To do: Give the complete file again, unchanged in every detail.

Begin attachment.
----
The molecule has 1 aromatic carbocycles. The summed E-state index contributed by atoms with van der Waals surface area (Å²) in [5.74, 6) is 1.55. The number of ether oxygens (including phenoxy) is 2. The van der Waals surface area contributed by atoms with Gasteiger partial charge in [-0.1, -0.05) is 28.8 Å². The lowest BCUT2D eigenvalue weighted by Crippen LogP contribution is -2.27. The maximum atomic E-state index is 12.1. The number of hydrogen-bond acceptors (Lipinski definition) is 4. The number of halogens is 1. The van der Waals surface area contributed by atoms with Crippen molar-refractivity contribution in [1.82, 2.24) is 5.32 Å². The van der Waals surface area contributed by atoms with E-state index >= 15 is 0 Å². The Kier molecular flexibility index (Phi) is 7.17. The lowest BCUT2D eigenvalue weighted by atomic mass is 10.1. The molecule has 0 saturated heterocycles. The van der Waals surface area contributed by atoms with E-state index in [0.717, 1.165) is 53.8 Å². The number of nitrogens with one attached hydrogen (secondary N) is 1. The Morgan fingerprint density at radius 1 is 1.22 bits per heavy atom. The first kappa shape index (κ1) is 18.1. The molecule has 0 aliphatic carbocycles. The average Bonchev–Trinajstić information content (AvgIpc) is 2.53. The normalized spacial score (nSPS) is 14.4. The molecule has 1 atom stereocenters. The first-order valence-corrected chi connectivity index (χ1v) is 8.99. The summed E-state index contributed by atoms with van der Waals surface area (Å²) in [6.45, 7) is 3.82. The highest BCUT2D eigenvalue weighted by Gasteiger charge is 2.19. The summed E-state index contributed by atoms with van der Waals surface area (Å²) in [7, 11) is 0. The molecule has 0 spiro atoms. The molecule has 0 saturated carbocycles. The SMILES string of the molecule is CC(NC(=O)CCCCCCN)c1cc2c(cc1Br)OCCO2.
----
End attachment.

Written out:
The molecule has 1 aromatic carbocycles. The summed E-state index contributed by atoms with van der Waals surface area (Å²) in [5.74, 6) is 1.55. The number of ether oxygens (including phenoxy) is 2. The van der Waals surface area contributed by atoms with Gasteiger partial charge in [-0.1, -0.05) is 28.8 Å². The lowest BCUT2D eigenvalue weighted by Crippen LogP contribution is -2.27. The maximum atomic E-state index is 12.1. The number of hydrogen-bond acceptors (Lipinski definition) is 4. The number of halogens is 1. The van der Waals surface area contributed by atoms with Crippen molar-refractivity contribution in [1.82, 2.24) is 5.32 Å². The van der Waals surface area contributed by atoms with E-state index >= 15 is 0 Å². The Kier molecular flexibility index (Phi) is 7.17. The lowest BCUT2D eigenvalue weighted by atomic mass is 10.1. The molecule has 0 saturated heterocycles. The van der Waals surface area contributed by atoms with E-state index in [0.717, 1.165) is 53.8 Å². The number of nitrogens with one attached hydrogen (secondary N) is 1. The Morgan fingerprint density at radius 1 is 1.22 bits per heavy atom. The first kappa shape index (κ1) is 18.1. The molecule has 0 aliphatic carbocycles. The average Bonchev–Trinajstić information content (AvgIpc) is 2.53. The normalized spacial score (nSPS) is 14.4. The molecule has 1 atom stereocenters. The first-order valence-corrected chi connectivity index (χ1v) is 8.99. The summed E-state index contributed by atoms with van der Waals surface area (Å²) in [6.45, 7) is 3.82. The highest BCUT2D eigenvalue weighted by Gasteiger charge is 2.19. The summed E-state index contributed by atoms with van der Waals surface area (Å²) in [7, 11) is 0. The molecule has 0 spiro atoms. The molecule has 0 saturated carbocycles. The SMILES string of the molecule is CC(NC(=O)CCCCCCN)c1cc2c(cc1Br)OCCO2.